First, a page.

Successful employee onboarding

Published by
On 23-Jun-22

Successful employee onboarding Successfully onboarding a new starter is essential to make sure they not only feel welcomed as part of the team, but that they have the right tools, information and knowledge they need to get started in their new role.
Research shows that almost a third of new employees hand their notice in within the first 6 months of joining a business – so those first days and weeks play a pivotal role for a new member of staff. A good onboarding experience sets a new starter up for success and means they’re more likely to feel like an integral part of the company in the long run.
What is onboarding?
An onboarding process is usually a standardised structure that a business uses to integrate a new member of staff into the company – it’s about giving someone the support they need so they can start making an impact in the business, as well as feel part of the company’s culture.
An onboarding process typically follows a set of stages that cover three key components: the business, the people and the role. In a nutshell, the onboarding process covers:
The business: the new starter needs to understand how the business functions, strategic goals and the products/services sold by the company.
The people: a new hire needs the opportunity to get to know their manager, team and other stakeholders across the business, and the best ways to communicate and work alongside them.
The role: the new team member must have awareness of the expectations of their role, what they’ll need to deliver, and be given access to relevant resources, plus support from their manager and other colleagues so they can achieve these objectives.
Best practice for induction and onboarding
Clear roles and responsibilities
Onboarding and inducting a new starter is usually a team effort across internal recruiters, HR and line managers in larger businesses.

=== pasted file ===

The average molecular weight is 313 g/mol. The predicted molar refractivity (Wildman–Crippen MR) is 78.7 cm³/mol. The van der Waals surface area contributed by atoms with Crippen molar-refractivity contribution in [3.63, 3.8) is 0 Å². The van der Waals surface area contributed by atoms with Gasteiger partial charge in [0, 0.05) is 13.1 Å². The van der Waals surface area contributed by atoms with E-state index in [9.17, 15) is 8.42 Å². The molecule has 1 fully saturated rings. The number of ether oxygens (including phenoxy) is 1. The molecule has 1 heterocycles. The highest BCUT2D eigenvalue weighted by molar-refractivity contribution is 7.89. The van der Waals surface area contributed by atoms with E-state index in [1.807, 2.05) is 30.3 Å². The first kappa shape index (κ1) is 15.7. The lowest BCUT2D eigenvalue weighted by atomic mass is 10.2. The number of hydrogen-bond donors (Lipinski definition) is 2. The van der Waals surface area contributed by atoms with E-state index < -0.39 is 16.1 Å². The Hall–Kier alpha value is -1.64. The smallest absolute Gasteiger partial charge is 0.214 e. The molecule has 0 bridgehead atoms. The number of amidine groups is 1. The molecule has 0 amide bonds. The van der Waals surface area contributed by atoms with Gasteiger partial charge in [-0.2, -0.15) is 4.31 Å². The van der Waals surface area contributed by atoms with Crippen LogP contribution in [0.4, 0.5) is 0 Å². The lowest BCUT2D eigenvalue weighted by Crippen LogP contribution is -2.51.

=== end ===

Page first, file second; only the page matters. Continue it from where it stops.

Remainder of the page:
For smaller companies, a hiring manager might wear multiple hats across the recruitment and onboarding process.
The stages of an in-depth onboarding process are outlined below – as part of this, HR and hiring managers should agree on which actions sit with each team, to make sure nothing is unintentionally missed out.
Onboarding process checklist
When inducting a new employee, at the top of the priority list should be giving them the resources they need so they feel comfortable in their new role and empowered to get stuck in. For this reason, preparation begins before an employee’s first day of work.
Onboarding – before a new starter begins work

Does your new starter have the relevant documentation they need before officially starting work? Package up essential HR resources and share them with your new employee, whether in the post or via email – this will include their contract details, company perks and benefits (including how to apply for them where relevant), company policies, plus contact information for essential teams like HR and Finance if applicable.
Company software and tools
Get your new starter’s desk ready for when they arrive on their first day with the necessary tech. This might be a case of reaching out to your IT team, who can make sure relevant log ins are set up and your new starter’s laptop is ready to go.
Arrange team introductions
Schedule in some introductory meetings into your new hire’s diary, so they can start to learn more about others in the team during their first days in the business. Include an overview of what each person does in the meeting invite, so your new hire has some context when they arrive for their first meet up.
Keep in touch